• Just £6.99 a month

Not the one? Search for your essay title...
  • Join over 1.2 million students every month
  • Accelerate your learning by 29%
  • Unlimited access from just £6.99 per month

See related essaysSee related essays

Related GCSE Arthur Conan Doyle essays

  1. To what extent are the three/four stories we have investigated typical murder mystery or ...

    In fact opium was the cause of a war between China and England and legislation was being put in place to deal with the growing abuse of opium and laudanum in the later part of the 19th century. However at the time of The Man with the Twisted Lip, opium

  2. Question: What features of Arthur Cannon Doyle's a story make them typical of the ...

    Straight away we are alerted and, question why a madman is coming down the street. This engages the reader making them question what is happening. In 'The Speckled Band', when Helen Stoner comes to see Holmes unannounced and wearing black and a 'veil' over her face, we immediately become focussed

  1. Discuss to what extent the writer allows the reader to identify with the main ...

    I felt really sorry for her when I found out he was leaving her, and really disliked the husband, even though I didn't know the whole story. The part where Mary kills him, by hitting him over the head with a leg of lamb, was quite funny to read, although

  2. An analysis of the Detective Genre.

    to wake up, and I found the summer sun shining into the apartment.' This also shows us his dedication to solve the mysteries. Another example of his dedication is ' so absorbed was he in his thoughts I remember, that he stumbled over the watering-pot, upset its contents and deluged both our feet and the garden path.'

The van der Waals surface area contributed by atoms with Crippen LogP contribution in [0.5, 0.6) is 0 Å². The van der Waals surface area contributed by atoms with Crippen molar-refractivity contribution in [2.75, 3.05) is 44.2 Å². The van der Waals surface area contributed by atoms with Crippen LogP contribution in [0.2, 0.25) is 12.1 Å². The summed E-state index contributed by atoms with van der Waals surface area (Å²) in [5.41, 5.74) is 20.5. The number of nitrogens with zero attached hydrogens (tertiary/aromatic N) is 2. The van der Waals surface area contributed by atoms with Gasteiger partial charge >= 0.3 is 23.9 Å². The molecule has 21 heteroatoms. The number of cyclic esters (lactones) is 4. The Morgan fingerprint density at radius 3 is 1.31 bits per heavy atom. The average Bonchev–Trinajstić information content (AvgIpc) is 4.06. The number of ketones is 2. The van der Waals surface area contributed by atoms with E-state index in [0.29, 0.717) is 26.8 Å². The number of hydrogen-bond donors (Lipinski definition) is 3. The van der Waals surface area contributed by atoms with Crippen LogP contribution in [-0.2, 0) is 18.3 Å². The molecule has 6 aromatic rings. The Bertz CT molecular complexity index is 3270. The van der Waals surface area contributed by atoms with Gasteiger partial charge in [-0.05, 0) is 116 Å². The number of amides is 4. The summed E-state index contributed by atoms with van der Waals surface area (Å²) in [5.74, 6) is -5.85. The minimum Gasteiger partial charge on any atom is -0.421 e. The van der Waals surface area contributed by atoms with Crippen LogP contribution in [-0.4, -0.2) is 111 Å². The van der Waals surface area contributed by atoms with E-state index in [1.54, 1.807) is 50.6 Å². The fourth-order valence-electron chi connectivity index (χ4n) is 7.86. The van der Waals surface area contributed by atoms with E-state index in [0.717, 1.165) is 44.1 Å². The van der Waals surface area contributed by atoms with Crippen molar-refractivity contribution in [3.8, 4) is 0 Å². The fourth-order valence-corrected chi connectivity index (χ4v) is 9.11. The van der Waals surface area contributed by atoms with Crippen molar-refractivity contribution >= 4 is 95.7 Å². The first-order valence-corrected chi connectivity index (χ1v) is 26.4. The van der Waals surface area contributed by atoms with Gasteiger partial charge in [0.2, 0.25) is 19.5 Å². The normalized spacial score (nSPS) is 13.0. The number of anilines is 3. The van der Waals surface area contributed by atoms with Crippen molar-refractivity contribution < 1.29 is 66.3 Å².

1. Explore the points of comparison and differences between Conan Doyle’s “The Adventure of the ...

    Wexford comes across to the reader as very persistent. He is very qualified in his job and gets on with it. One can see that he does so right at the beginning of the play when he is interviewing Arlene Heddon. "You won't mind if I come back in a day or two and we'll have another talk."

  2. Examine The Setting Created By Conan Doyle For His Story "The Man With The ...

    The setting chosen by the writer wishes to hold the reader in suspense. The East End was a highly polluted area, full of smoke belching industrial factories around which the workers lived in slums. Disease was rife but medicine was primitive, with doctors prescribing opium based laudanum.

  1. Examine the settings which the writers have chosen for their stories in the Signalman ...

    Dickens writes that there is "so little sunlight" instead of describing it as dark to increase the desolation by making it seem deprived of something. Dickens also describes the smell, an "earthy deadly smell" reminiscent of a graveyard, a traditional horror or mystery setting.

  2. The Man with the Twisted Lip

    Experiencing the characters feelings gives us a better understanding of that character and what is going on. For example in 'The Red Room' the author builds tension through the narrator's unease; 'By this time I was in a state of considerable nervous tension, although to my reason there was no adequate cause for the condition'.

  • Over 160,000 pieces
    of student written work
  • Annotated by
    experienced teachers
  • Ideas and feedback to
    improve your own work